Why is there such a lack of interest in neuroscience?

r norman rsn_ at _comcast.net
Sun Jan 9 08:08:45 EST 2005

On Sat, 08 Jan 2005 19:17:19 -0800, Sir Frederick
<mmcneill at fuzzysys.com> wrote:

>On Sat, 08 Jan 2005 21:02:24 -0500, r norman <rsn_ at _comcast.net> wrote:
>>On Sat, 08 Jan 2005 17:44:09 -0800, Sir Frederick
>><mmcneill at fuzzysys.com> wrote:
>>>Why is there such a lack of interest in neuroscience?
>>>The whole issue of brain structure and function is IMO
>>>the most important of all.
>>For some funny reason, it occurs to me that everybody that can read
>>your question in this news group has an extraordinarily HIGH interest
>>in neuroscience!
>Then those with an extraordinarily HIGH interest in neuroscience
>should be aware of their minority. Why is this interest a minority?
>>To rephrase -- why is there such an interest in neuro but so little
>>interest in science?
>Please explain this question. 

Originally, as the following guideline indicates, bionet was set up as
a resource for active scientists to discuss their work:

"The BIOSCI newsgroup network was developed to allow easy worldwide
communications between biological scientists who work on a variety of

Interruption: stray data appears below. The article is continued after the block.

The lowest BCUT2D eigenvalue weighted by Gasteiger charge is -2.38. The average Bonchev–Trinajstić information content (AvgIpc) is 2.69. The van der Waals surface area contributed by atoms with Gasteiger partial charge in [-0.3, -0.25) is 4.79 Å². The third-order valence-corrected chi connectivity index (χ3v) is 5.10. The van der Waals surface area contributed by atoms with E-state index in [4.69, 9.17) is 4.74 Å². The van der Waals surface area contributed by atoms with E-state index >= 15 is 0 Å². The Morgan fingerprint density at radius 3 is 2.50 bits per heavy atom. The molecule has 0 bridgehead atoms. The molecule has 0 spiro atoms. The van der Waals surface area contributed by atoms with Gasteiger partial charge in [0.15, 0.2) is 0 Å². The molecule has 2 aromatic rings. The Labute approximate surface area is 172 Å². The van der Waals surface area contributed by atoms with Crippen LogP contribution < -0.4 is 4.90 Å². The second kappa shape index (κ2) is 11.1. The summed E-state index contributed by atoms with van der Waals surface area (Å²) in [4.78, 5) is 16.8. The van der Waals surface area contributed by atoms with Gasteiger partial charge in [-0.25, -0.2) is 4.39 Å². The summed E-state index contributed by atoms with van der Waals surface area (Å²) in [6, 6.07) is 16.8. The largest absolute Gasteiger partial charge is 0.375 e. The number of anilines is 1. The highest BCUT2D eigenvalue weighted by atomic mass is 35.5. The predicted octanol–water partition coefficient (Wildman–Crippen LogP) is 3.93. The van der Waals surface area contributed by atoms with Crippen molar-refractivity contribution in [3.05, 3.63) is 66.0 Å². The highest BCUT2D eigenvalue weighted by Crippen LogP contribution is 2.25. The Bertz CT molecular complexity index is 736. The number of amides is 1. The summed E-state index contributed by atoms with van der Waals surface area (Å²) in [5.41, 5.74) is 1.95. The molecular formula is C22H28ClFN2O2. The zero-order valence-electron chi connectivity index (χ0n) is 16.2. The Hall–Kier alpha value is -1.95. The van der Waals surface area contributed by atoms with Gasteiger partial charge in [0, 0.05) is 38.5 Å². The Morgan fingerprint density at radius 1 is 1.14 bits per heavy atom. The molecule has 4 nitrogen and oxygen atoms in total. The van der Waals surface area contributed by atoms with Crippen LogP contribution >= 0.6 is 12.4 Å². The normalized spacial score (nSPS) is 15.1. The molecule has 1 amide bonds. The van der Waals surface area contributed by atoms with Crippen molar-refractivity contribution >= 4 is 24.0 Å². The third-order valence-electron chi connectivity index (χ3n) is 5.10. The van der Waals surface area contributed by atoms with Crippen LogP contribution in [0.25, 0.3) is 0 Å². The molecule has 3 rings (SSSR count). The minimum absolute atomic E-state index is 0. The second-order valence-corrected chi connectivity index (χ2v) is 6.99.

computer networks.
"List of BIOSCI Newsgroup Topics
   NEUROSCIENCE      Discussions about research in the neurosciences"

(from http://www.bio.net/docs/biosci-us.infosheet)


"Most other BIOSCI newsgroups [including bionet.neuroscience] are
dedicated to professional discussions in the area defined by the name
of the newsgroup"
 (from http://www.bio.net/BIOSCI/biosci.faq)

The original idea was that this group was a forum for professionals to
discuss issues directly related to neuroscience research. Your (Sir
Frederick's) suggestion for an alt.neuroscience group for general and
open discussion about all sorts of neurobiology related ideas by
anyone and everyone is welcome.  Unfortunately, it will never succeed
specifically for the reason that prompted your question in the first

To be a bit more specific,  speculation about the "mind" is a fairly
arcane, but still very widespread subject.  Speculation about the
"brain" and its operation is rather more specialized.  Actual
discussion about the brain and its operation based on knowledge
obtained from experiments and calculations published in refereed
primary research publications is a very specialized field requiring
extensive background and training.  It is the latter area that I call
"science".   But, then, I am a grumpy and curmudgeonly old man set in
my ways.

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